In the old days, the Indian immigrant in America was likely to experience excruciating loneliness on Diwali – cut off from the large, extended family, and making do with a patched-together group of strangers, new acquaintances and distant relatives. Diwali celebrations were limited to a few people contributing sabzis, Indian snacks and sweets, all eaten on paper plates in someone’s basement or tiny living room. Immigrants called home over a crackling, semi-audible phone line which cost a bundle, shouting "Happy Diwali!" into the void.

Americans did not know what Diwali was, and nor could they pronounce it. There were no fireworks or a public holiday – Diwali often fell on a weekday, and was just another routine day at work, no diyas, or clay lamps, to be seen anywhere.

Indu Jaiswal, a New Yorker for the last 40 years, said she fashioned hers out of small clay flower pots bought from a gardening supply store. When she put coloured lights around her house, Jaiswal was regarded as the strange neighbour who put up Christmas lights two weeks early.

Fast forward a few decades from the lonely ’60s in America, and the scene is different – the internet has revolutionised Diwali. Tech wiz Sree Sreenivasan, who was recently appointed the Chief Digital Officer of New York by Mayor Bill de Blasio, said: “Today’s tools keep us better connected than ever before, during all our holidays, not just Diwali. Thanks to our family WhatsApp groups and Facebook groups, we are connected on four continents, and get minute-by-minute holiday updates as well as any guidance we need from grandparents for the more complicated holidays, like Kerala’s Vishu.”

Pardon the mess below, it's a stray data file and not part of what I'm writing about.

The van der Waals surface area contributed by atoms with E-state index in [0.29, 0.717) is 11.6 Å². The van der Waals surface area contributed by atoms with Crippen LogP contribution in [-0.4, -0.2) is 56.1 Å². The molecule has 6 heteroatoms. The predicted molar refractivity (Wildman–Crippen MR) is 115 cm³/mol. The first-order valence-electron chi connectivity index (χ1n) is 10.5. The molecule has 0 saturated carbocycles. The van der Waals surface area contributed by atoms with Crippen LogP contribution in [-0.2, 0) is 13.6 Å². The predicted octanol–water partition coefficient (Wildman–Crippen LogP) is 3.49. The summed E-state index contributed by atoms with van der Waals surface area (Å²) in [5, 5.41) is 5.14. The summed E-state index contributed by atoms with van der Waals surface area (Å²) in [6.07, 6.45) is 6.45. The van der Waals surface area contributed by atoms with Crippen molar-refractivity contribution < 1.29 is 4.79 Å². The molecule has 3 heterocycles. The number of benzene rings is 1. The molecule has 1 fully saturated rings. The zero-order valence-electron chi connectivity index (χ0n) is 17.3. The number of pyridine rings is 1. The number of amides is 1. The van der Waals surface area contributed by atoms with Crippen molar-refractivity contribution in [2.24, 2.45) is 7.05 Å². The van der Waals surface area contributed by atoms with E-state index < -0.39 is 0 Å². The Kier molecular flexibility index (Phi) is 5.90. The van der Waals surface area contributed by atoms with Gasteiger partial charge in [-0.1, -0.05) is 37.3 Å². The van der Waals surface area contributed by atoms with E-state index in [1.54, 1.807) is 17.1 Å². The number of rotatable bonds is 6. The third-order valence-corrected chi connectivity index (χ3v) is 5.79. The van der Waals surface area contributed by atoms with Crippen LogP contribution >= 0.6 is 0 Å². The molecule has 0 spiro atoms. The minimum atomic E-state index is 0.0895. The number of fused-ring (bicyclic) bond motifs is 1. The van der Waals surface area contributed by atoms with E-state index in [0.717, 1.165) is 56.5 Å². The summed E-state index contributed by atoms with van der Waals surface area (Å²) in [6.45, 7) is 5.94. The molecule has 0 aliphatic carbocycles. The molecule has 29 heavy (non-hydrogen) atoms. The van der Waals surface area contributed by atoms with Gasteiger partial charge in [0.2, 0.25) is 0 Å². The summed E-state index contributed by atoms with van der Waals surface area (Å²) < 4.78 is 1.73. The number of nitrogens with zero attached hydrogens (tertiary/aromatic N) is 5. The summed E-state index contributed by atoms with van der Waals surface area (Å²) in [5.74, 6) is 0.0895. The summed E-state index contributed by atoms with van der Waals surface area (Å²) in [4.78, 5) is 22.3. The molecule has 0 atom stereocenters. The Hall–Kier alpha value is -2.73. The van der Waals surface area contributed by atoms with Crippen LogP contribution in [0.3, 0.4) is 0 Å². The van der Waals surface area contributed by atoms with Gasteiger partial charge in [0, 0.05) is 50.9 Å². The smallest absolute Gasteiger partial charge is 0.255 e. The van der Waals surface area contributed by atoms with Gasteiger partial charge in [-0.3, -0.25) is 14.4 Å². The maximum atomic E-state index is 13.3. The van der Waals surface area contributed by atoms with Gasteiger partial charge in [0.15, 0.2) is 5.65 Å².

NRIs today are able to have long, luxuriant chats with extended family over Skype, WhatsApp, Viber and Facebook in the comfort of their living rooms. They stay up to date with one another’s lives on Facebook, Twitter, Instagram and Snapchat – the hugs are missing, but eventually technology will fix that too.

As for that other, crucial aspect of Diwali: shopping for Diwali outfits, sweets and gifts, all you need is a credit card and to get onto an e-commerce site to find everything from gold coins embossed with the goddess of wealth, Lakshmi, to laddoos shaped like Ganeshas.


Google is now the omniscient Guru, the family elder who knows the names of all of King Dashrath’s wives, as well as the best recipe for shakarpara. If an NRI longs to visit a famous temple in India to perform a Diwali puja, he can do it virtually via live streaming. Want to know how to conduct a traditional Diwali puja or recite the Lakshmi aarti? Ask Google, or watch a YouTube video.

Diwali mithai. Courtesy: BittersweetNYC

Fed-Ex those laddoos

But the celebration isn’t just online, it’s everywhere in America. A rapidly growing population of Indians in the US has meant that everything Indian is now available in the big cities of America, from tinned gulab jamuns to frozen samosas.

Gone are the days when Indian sweets were made at home by immigrants, from recipes remembered, or shared by mothers and aunts. Occasionally, families sent mithai from India for Diwali, it arrived hard and brittle, but the recipient was always, without exception, over the moon to receive it.

Now, Jackson Heights (lovingly known as Jaikishen Heights) has become the Mithai Capital of New York. When it comes to mithai, the City of New York almost has an advantage over New Delhi, Mumbai or Kolkata – you can find sweets not just from various parts of India, but several parts of Asia – including Pakistan, Bangladesh and Nepal, and the Middle East. Jackson Heights is home to all these communities and with over 200 stores, you can find everything you need here.

In fact, almost every big city in America now has a Little India, and supermarket chains like the Patel Brothers and Apna Bazaar, which sell millions of Indian snacks like frozen samosas, vadas and tikkis for holiday parties.